In theory a seller would expect to bring a superyacht to market and dictate the terms and timescale of the sale. However, the reality under current market conditions is quite different. Many owners find themselves lumbered with a depreciating floating asset, incurring extortionate OPEX costs and facing a prolonged period of inertia because they have been incorrectly advised by their sales representative.

A culture of placing yachts on the market at artificially high asking prices has undoubtedly damaged the second-hand brokerage market, but conversely, with some major European shipyards operating at capacity until post-2020, the current market presents a prime selling opportunity for the astute owner – willing to offer a quality product at a realistic price point.

Superyacht Buyer took the opportunity to speak to Y.CO sales broker, Will Christie to understand why pricing is his biggest industry grievance and how correct advice, supported by accurate pricing data, can help this segment to battle inertia.

When an owner decides to sell his boat, they will go to a number of brokers to pitch for the central agency. At this point, they are looking for what we can do for them and at what pricing level the yacht should be listed. Some brokers will suggest they can get a very high price for a boat and may subsequently win the central agency on that basis. If one broker is suggesting a price that is 20-30 per higher than other brokers, then as an owner you understandably want to go with that broker, but it’s not necessarily correct advice and the owner’s expectation level is now at a price that is simply not achievable.

When you put a boat on the market, there are normally a handful of people that have been waiting for a boat like that, so naturally there is an instant flurry of interest. Someone may then put an offer in at 20-30 per cent lower than the ‘inflated’ asking price. At this point, the owner is thinking that he won’t accept it, even though it is actually the right price. He then misses that buyer and potentially more because he has been misguided. Then, two years later, he’s still trying to sell the boat after a myriad of price reductions. Once you start reducing the price, buyers will sit back and think that the price reductions will continue, whilst the owner is suffering continual depreciation and running costs.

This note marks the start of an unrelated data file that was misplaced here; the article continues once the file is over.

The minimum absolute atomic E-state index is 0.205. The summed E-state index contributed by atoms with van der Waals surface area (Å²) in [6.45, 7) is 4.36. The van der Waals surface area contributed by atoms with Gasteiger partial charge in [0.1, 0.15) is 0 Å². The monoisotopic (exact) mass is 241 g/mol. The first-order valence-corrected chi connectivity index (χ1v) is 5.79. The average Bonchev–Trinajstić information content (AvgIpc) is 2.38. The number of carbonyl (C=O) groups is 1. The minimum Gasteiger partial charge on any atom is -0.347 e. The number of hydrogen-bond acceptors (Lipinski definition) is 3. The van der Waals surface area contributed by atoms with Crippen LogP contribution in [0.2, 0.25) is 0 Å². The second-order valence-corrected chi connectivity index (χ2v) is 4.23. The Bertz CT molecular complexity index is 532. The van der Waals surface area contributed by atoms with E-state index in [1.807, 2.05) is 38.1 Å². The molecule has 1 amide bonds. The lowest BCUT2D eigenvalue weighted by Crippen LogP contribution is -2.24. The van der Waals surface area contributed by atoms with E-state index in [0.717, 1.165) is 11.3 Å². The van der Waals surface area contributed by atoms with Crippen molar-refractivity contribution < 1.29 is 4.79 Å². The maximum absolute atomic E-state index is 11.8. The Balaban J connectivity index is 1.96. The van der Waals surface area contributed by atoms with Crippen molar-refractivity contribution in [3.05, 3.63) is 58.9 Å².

I could write a book about the number of yachts that sell for 20-40 per cent less than the first offer, and the reason the owner hasn’t taken the first offer is because they have listened to brokers suggesting unattainable prices and their expectation levels are therefore unrealistic.

It’s causing stagnation in the market. There are shipyards out there with clients who are ready to sign new build contracts, but they can’t sell their current yacht, so the whole industry is being held back.

I’m not saying you set prices at the exact level that yachts are being sold for, because you must leave a little room for negotiation, but if you set the price too high then yachts do not move as quickly as they should and it has a trickle-down effect on the rest of the industry. I think we would attract more people to buy yachts if they could see that it was a liquid market. If you buy an asset, you need to know that if you want to sell it one day, you can.

It’s important for owners to look at market data and set the price according to what other similar boats have sold for. Giving an owner market data shows them a pattern that should form the fundamental basis for their selling price. An owner normally wants to sell quickly and at the best possible price and the best way to do that is to price realistically, get quick initial interest, get some good offers and sell the boat.

I would say the role of a broker has never been so important. Before 2008 people were frequently buying at the asking price, but buyers are more careful and educated now, which pushes us every day.

Read the full interview in the Superyacht Buyer section of the next issue of The Superyacht Owner (issue 21), published 26th February 2016. 

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